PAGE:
Tumours in Cats

20 Feb 2020

February 20, 2019

Most cells are normal in the cat’s immune system, they are a type of white bold cell. Occasionally a mast cell can become into a tumor logically called a mast cell tumor in fact there are two types skin which is cutaneous mast cell and internal organs visceral mast cell tumors.

Around 20% of skin masses in cats are cutaneous mast cell tumors and 90% of those are benign external skin, mast cell tumors are generally on the head, neck and body they will be small firm raised hairless and can become itchy which will cause the cat to scratch and chew during these flare ups.

Internal organs that can be affected like the spleen and intestine Visceral mast cell tumors can cause lethargy, decreased appetite weight loss or vomiting.

Some tumors grow slow and can spread to nearby tissue when the cells divide or multiply and reach astronomical portions this is normally when the tumour is malignant.

Benign tumors develop from healthy cells and they usually grow slow over months or even years, they can reach impressive size pushing against organs, but they never spread into the organs. These can be painful, uncomfortable and can be seen with naked eye and often felt, this can cause significant health problems.

Malignant tumors develop from cancer cells and they usually grow faster virtually destroying natural borders the cells can separate themselves from their respective groups and spread throughout the lymphatic or circulatory system they can grow in the walls of the stomach or intestines where they can float freely in the abdominal cavity.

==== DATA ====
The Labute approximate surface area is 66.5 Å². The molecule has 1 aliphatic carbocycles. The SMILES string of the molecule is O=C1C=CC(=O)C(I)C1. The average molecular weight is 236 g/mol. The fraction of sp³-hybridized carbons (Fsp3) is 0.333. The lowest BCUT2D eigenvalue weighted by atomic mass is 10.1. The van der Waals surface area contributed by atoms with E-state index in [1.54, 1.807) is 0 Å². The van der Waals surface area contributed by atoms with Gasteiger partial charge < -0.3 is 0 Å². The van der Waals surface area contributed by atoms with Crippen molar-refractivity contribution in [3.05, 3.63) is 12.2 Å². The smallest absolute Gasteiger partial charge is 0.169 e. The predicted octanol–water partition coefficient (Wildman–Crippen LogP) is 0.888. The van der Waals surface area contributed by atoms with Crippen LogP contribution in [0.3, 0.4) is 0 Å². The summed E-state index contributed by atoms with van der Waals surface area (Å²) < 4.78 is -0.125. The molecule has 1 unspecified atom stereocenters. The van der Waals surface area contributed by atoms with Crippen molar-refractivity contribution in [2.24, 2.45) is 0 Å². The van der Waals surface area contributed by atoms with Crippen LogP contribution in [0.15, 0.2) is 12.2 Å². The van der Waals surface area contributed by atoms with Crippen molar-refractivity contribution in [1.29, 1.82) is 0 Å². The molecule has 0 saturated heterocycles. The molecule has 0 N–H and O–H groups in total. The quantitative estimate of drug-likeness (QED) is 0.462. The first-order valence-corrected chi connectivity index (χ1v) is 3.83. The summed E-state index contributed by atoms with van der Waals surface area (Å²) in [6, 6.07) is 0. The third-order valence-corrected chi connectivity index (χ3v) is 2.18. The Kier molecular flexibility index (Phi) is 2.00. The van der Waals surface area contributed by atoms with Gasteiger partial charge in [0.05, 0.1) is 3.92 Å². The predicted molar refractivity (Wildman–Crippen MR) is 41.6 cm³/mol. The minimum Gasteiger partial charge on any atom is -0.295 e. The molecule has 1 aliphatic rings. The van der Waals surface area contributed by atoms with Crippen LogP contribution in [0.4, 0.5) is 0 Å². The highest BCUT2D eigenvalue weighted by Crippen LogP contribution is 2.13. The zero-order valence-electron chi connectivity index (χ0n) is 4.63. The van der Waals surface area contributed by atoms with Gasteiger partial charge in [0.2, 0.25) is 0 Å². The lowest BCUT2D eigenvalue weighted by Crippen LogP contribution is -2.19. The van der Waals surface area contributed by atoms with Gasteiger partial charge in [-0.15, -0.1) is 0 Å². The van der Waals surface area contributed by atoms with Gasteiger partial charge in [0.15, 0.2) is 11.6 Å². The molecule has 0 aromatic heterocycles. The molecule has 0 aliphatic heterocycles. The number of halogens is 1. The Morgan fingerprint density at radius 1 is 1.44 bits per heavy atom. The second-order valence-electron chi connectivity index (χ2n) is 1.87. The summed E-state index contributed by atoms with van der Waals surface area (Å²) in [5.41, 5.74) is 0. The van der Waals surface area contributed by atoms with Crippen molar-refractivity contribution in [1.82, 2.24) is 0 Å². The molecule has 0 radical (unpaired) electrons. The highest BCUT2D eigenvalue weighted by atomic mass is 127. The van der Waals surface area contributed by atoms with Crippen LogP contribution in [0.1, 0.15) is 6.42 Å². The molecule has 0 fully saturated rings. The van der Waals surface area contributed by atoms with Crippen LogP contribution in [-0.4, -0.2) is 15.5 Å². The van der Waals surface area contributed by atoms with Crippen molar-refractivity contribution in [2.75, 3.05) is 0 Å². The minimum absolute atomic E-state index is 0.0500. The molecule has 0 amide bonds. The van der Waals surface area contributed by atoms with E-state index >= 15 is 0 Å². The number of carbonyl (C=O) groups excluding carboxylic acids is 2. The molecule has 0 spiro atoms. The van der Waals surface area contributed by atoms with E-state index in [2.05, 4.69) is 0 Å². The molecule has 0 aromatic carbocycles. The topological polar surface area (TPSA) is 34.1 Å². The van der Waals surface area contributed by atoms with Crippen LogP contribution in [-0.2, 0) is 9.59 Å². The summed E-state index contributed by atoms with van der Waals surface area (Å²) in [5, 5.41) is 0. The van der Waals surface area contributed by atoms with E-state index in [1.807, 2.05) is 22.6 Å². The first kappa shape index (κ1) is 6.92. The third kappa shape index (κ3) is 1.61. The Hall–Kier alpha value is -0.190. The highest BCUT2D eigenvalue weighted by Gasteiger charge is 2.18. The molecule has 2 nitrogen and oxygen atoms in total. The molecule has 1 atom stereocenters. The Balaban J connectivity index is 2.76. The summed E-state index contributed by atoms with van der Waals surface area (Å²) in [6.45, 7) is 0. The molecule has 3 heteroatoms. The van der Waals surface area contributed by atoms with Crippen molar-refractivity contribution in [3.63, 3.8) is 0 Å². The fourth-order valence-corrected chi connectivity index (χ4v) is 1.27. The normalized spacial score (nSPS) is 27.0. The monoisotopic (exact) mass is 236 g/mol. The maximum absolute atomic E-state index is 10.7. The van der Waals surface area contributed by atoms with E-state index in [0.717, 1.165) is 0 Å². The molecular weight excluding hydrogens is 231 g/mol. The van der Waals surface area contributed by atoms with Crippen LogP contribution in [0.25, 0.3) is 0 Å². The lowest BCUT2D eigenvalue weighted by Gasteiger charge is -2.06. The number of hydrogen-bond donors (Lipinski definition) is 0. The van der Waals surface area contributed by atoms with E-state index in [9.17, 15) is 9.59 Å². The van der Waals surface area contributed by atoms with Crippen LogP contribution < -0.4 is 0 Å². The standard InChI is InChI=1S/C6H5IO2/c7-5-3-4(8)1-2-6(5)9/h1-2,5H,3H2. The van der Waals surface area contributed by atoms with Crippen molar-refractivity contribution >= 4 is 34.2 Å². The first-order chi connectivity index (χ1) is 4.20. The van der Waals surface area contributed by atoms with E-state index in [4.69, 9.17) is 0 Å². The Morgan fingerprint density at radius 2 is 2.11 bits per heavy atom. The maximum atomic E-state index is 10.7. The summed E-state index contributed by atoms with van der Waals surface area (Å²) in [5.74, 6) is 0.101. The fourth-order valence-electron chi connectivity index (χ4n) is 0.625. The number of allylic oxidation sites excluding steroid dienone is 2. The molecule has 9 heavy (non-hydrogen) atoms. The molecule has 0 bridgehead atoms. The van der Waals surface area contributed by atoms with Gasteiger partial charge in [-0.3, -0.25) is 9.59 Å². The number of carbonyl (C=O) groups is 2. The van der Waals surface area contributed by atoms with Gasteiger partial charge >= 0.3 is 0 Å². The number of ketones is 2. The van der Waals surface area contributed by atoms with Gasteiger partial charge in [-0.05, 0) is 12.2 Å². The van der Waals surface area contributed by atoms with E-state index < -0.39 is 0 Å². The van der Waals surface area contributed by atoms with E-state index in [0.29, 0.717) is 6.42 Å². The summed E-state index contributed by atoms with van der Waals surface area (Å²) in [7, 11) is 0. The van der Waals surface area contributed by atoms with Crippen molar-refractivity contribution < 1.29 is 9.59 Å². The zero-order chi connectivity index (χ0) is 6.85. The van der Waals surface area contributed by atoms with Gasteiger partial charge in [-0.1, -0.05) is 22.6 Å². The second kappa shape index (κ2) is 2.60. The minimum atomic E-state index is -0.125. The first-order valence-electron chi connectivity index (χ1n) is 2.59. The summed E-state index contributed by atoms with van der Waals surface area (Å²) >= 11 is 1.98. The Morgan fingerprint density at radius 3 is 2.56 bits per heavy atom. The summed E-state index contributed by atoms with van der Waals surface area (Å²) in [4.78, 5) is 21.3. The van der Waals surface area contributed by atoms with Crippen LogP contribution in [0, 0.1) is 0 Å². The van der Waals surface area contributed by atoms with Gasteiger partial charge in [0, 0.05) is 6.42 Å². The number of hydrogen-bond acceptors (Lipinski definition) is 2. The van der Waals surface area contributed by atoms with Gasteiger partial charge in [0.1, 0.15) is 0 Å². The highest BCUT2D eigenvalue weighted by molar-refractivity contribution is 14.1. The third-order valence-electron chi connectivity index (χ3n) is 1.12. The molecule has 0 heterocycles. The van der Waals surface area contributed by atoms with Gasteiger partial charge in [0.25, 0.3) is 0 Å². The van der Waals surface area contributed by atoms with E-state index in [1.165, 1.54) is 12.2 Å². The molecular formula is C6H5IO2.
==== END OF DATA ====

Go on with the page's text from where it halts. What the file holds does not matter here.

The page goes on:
How to recognise the signs? Lymph node cancer is the highest occurring cancer type in cats, while skin cancer is the second highest.

Squamous cell carcinoma, which appears in the mouth

Osteosarcoma, a cancer which affects the cat like having arthritis, which affects the bones, Breast cancer, which is most common in unsprayed females

Look for any unusual growth, the vet can take blood samples and tests or biopsy of the tumor.

Vomiting and diarrhea, Halitosis bad breath, Difficult walking or moving, particularly a limp in one leg, Weight loss or distended stomach, Swollen lymph nodes

Is recommended to examine your cat once or twice per month begin by petting your cat and calming them and gently examine the entire body feeling for any changes or lumps.

Prevention is important with damage cells ph and cell membrane changes P53 genes monitors the system P53 can destruct the best way to help your cat is to make sure they have a proper nutritional diet, like less grain and more protein such as raw meat, organic in plants like Kale and herbal supplement can keep your cat healthy.

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